Sean Newcomb: LHP- 6’5, 240 – Hartford
Sean Newcomb is the power lefty that most teams would love to have. With Hartford University, Newcomb has established himself as one of the best left handed pitchers in the country. In 14 games he compiled an 8-2 record with a 1.25 ERA (good for eighth in the NCAA) and 106 strike outs. He struggled in the Cape Cod League ( 7.36 ERA in 7.1 IP) but he was also battling Mononucleosis.
Newcomb is a lefty who can get his fastball up to 97 MPH, but usually throws it between 90-94 MPH. His fastball is his best pitch, but he can also throw a pretty good slider, curveball and changeup. His struggles in the Cape Cod Leauge can be ignored as it is tough to do just about anything when you’re dealing with Mono.
Newcomb is going to become the highest drafted player in the University of Hartford’s history. If the Phillies fall in love with his velocity from the left side, then he could hear his name called with the number seven pick. If not the Blue Jays could be an option with either the number nine or eleven picks.
Touki Toussaint: RHP- 6’2, 195 – Coral Springs Christian High School (Florida)
Im not going to bore you with high school stats because if the kid is projected to go in the first round of the MLB draft you know they’re impressive. Toussaint has two plus pitches in his fastball and his curveball. His fastball can get as high as 95-97, but will usually rest in the low 90’s. His curveball is his money pitch. This is a curveball that will have scouts (and possibly Dr James Andrews) salivating over. This Curveball is what I call the 20’s and 30’s. Its the roaring 20’s, and then drops like the stock market did in 1929. Its got so much action on it that some catchers have trouble holding onto it. Just see for yourself.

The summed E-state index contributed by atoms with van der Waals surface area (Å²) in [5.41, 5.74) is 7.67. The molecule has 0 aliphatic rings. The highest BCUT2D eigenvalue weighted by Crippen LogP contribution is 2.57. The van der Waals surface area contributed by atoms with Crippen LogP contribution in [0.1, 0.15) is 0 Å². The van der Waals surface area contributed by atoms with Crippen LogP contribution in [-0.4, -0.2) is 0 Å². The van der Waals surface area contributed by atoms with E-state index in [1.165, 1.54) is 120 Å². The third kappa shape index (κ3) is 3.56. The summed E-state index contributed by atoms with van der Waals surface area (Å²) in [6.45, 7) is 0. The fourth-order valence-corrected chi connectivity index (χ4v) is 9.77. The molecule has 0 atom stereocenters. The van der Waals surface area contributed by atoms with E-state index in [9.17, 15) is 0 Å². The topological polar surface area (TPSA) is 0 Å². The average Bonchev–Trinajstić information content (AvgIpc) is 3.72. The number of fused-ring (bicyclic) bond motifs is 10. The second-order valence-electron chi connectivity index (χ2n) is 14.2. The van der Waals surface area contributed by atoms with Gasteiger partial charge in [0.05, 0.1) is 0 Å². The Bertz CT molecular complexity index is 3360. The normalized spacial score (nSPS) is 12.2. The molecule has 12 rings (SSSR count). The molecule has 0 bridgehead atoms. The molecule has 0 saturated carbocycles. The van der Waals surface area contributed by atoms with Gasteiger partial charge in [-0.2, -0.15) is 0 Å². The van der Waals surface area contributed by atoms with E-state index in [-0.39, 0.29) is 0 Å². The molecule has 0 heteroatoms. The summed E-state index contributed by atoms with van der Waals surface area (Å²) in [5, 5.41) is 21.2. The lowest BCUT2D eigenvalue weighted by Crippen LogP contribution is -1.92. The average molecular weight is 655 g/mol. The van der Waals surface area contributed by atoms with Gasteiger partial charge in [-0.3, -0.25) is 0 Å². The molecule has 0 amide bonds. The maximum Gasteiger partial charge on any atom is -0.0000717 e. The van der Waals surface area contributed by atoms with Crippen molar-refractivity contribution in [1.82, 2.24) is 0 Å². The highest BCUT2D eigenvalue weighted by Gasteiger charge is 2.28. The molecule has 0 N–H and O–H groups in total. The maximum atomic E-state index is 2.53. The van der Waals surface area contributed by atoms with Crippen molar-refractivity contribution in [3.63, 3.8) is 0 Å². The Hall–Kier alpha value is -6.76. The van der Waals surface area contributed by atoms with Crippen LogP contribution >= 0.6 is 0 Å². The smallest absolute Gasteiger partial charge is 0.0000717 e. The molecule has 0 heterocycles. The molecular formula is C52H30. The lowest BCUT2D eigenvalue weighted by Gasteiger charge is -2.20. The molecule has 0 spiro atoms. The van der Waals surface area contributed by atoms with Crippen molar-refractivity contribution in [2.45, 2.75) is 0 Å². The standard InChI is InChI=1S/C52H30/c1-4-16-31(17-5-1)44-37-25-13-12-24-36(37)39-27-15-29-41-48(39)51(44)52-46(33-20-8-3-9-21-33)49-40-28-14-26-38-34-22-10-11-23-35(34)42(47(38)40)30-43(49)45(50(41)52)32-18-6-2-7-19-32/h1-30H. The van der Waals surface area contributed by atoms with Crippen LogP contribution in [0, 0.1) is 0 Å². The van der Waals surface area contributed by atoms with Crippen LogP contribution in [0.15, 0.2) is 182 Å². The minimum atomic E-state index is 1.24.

In past years this would probably be the Phillies pick if they were looking for pitching. A young projectable front of the rotation starter who is raw, but has a very high ceiling. Toussaint’s biggest problem is repeating his delivery. He also has trouble with command at times, which could be fixed with better mechanics. He is committed to Vanderbilt, but wont be attending as he is pegged to go top 15 in the draft.
Convential wisdom would say the Phillies wont draft Toussaint, but he fits the mold of what the “old” Phillies philosophy would want. I don’t think the Phillies will take Toussaint, but then again I wouldn’t be shocked.
Nick Gordon: SS- 6’2, 170- Olympia High School (Florida)
If you’ve been following the draft chances are you’ve heard of Nick Gordon. He is the son of former Phillies reliever Tom “Flash” Gordon, and the younger brother of Dodgers burner Dee Gordon. The Phillies already worked him out, and chances are he is going top five in the draft and wont be around when the Phillies pick anyway.
Gordon projects as a top of the order hitter with good speed and a smooth swing. He doesn’t have much power right now, but that could come with some time in the weight room. Scouts project that Gordon’s speed and athleticism will see him stick with shortstop, which the Phillies don’t really need having drafted JP Crawford last year with the 16th overall pick.
As with Toussaint, conventional wisdom says the Phillies don’t pick Gordon. but they’ve worked him out, and like Toussaint he fits their “old” philosophy of taking raw projects with very high ceilings. The Phillies wanted Dee Gordon a few years back, and if Nick Gordon slips to number seven things could get interesting. Would Amaro Jr. grab the Florida State commit, or go with the safe move by drafting one of the college arms?